- You are most likely just a ping away from receiving a wealth of knowledge and experience from your co-workers as well as your senior leaders. You never know.
- Just remember, if you don’t ask, the answer is always a NO.
5. Going above & beyond
- Most internship programs follow a certain structure. You may have some fun activities, team events, and talks from leadership, and then you will have your actual work assignment. You have your mentors, your project leads, and so forth. Don’t forget that there is a huge world out there beyond this bubble.
- If we just follow a structure and do what everyone else is doing, it doesn’t make us stand out, right? Even that’s ok depending on one’s priorities.
- If you want to go above and beyond, do plan ahead with the teams beyond your own team that you want to interact with, the curiosity you would want to express and all the information and knowledge you seek.
- Time management becomes critical in this aspect as you have to do all that others are doing and have your own initiatives on top of that.
The End Notes
One thing you might be targeting would be the PPO. While there is a certain structure and previous year trends you can follow to convert the internship to a PPO, it is also important to be mindful about what you actually want to do. Having a safety net is great but if you have the privilege to not worry about it, I would recommend dealing with it in your own individual style.
A few things to keep in mind-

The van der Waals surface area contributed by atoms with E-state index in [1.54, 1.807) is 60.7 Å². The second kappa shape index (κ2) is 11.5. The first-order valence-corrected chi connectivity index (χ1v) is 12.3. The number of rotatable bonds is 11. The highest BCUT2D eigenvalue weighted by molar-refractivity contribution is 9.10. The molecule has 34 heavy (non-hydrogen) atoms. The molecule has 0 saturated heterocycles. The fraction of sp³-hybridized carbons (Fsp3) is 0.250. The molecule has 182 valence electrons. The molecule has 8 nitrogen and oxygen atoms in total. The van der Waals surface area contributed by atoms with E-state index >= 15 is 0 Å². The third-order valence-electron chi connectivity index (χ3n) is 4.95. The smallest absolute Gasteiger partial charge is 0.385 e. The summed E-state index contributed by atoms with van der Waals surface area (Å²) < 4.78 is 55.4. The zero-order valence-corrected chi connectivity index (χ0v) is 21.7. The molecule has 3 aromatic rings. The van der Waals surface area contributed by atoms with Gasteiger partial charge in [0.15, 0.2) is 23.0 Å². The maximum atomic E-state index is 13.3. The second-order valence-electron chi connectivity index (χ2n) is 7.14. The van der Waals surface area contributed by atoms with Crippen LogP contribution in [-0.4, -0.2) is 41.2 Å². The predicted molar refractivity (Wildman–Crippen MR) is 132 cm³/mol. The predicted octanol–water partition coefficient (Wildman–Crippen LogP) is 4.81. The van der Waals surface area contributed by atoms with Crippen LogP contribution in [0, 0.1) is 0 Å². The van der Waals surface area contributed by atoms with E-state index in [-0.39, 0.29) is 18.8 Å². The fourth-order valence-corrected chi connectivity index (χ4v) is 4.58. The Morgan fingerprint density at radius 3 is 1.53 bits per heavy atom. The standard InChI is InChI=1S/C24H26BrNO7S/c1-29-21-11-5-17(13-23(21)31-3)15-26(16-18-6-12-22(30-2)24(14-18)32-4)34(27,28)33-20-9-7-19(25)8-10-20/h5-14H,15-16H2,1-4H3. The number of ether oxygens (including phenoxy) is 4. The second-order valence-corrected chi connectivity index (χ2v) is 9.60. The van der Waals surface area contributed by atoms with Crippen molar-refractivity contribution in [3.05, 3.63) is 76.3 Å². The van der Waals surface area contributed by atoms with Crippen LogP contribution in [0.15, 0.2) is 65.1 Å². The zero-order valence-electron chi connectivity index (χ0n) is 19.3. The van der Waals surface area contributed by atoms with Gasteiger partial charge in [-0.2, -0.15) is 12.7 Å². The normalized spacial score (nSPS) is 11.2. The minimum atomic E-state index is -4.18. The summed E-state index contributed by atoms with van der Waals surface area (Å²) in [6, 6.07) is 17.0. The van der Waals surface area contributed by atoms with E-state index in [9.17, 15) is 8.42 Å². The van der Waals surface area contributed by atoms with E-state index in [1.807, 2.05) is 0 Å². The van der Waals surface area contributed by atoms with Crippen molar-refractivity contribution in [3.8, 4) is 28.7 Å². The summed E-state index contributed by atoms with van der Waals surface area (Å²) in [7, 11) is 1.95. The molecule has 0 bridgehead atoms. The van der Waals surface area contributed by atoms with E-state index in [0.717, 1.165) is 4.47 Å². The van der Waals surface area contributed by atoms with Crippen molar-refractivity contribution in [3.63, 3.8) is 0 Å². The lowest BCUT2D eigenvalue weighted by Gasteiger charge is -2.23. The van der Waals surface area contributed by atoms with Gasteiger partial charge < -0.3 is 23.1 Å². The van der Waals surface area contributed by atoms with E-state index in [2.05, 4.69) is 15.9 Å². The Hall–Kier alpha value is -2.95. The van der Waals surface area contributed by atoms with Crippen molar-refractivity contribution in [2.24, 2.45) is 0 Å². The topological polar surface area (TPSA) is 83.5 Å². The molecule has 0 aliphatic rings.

- Don’t be hesitant to seek help and guidance from your mentors when something doesn’t appear clear or you feel stuck. Prompt communication really helps and in most cases, no one will be judging you. Your willingness to learn and collaborate is reflected when you are proactive like that. We all have been through similar experiences.
- There is no such thing as a silly or dumb question. We often form perceptions like our doubt is something that everyone is expected to know. Never be hesitant to ask, no matter how you feel about it. We are here to learn, and we are not expected to be the experts. Stay chill and try to learn as much as you can.
- Sometimes, we can get stressed or overwhelmed when we feel like our co-interns are racing faster than us. Surely, there will be some sort of competitive atmosphere and comparisons happening in our minds. My suggestion would be to observe and learn from everyone but prioritize ourselves. If we are doing better than yesterday, that's a good sign. Seek feedback and try to understand what you can do differently.
- Soft skills matter and the most important of all are communication skills.
That said, all the best for your internship! May the force be with you!